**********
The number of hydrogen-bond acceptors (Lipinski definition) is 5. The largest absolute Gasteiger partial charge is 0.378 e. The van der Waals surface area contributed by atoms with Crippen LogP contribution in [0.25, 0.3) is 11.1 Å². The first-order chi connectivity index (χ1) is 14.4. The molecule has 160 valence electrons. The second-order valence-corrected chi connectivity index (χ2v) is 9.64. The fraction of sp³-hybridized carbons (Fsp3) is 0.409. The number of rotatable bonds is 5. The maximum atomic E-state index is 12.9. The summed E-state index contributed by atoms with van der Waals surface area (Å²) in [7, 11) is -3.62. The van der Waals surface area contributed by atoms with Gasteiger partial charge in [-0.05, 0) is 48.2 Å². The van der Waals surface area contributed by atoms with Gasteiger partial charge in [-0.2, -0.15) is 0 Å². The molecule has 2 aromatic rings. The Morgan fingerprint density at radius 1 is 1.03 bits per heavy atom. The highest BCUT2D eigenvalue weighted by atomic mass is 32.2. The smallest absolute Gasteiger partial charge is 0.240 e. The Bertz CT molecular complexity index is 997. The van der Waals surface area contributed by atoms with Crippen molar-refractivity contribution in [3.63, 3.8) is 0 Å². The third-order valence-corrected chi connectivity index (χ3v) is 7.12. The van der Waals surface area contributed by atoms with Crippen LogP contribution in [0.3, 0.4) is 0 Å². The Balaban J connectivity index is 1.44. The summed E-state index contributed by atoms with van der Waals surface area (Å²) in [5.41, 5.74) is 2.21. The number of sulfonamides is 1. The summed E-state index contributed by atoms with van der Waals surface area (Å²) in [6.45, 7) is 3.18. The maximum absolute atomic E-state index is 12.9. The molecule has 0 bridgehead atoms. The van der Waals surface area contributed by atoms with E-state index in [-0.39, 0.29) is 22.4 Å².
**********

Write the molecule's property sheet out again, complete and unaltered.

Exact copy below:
The number of hydrogen-bond acceptors (Lipinski definition) is 5. The largest absolute Gasteiger partial charge is 0.378 e. The van der Waals surface area contributed by atoms with Crippen LogP contribution in [0.25, 0.3) is 11.1 Å². The first-order chi connectivity index (χ1) is 14.4. The molecule has 160 valence electrons. The second-order valence-corrected chi connectivity index (χ2v) is 9.64. The fraction of sp³-hybridized carbons (Fsp3) is 0.409. The number of rotatable bonds is 5. The maximum atomic E-state index is 12.9. The summed E-state index contributed by atoms with van der Waals surface area (Å²) in [7, 11) is -3.62. The van der Waals surface area contributed by atoms with Gasteiger partial charge in [-0.05, 0) is 48.2 Å². The van der Waals surface area contributed by atoms with Gasteiger partial charge in [-0.2, -0.15) is 0 Å². The molecule has 2 aromatic rings. The Morgan fingerprint density at radius 1 is 1.03 bits per heavy atom. The highest BCUT2D eigenvalue weighted by atomic mass is 32.2. The smallest absolute Gasteiger partial charge is 0.240 e. The Bertz CT molecular complexity index is 997. The van der Waals surface area contributed by atoms with Crippen molar-refractivity contribution in [3.63, 3.8) is 0 Å². The third-order valence-corrected chi connectivity index (χ3v) is 7.12. The van der Waals surface area contributed by atoms with Crippen LogP contribution in [0.3, 0.4) is 0 Å². The Balaban J connectivity index is 1.44. The summed E-state index contributed by atoms with van der Waals surface area (Å²) in [5.41, 5.74) is 2.21. The number of sulfonamides is 1. The summed E-state index contributed by atoms with van der Waals surface area (Å²) in [6.45, 7) is 3.18. The maximum absolute atomic E-state index is 12.9. The molecule has 0 bridgehead atoms. The van der Waals surface area contributed by atoms with E-state index in [-0.39, 0.29) is 22.4 Å².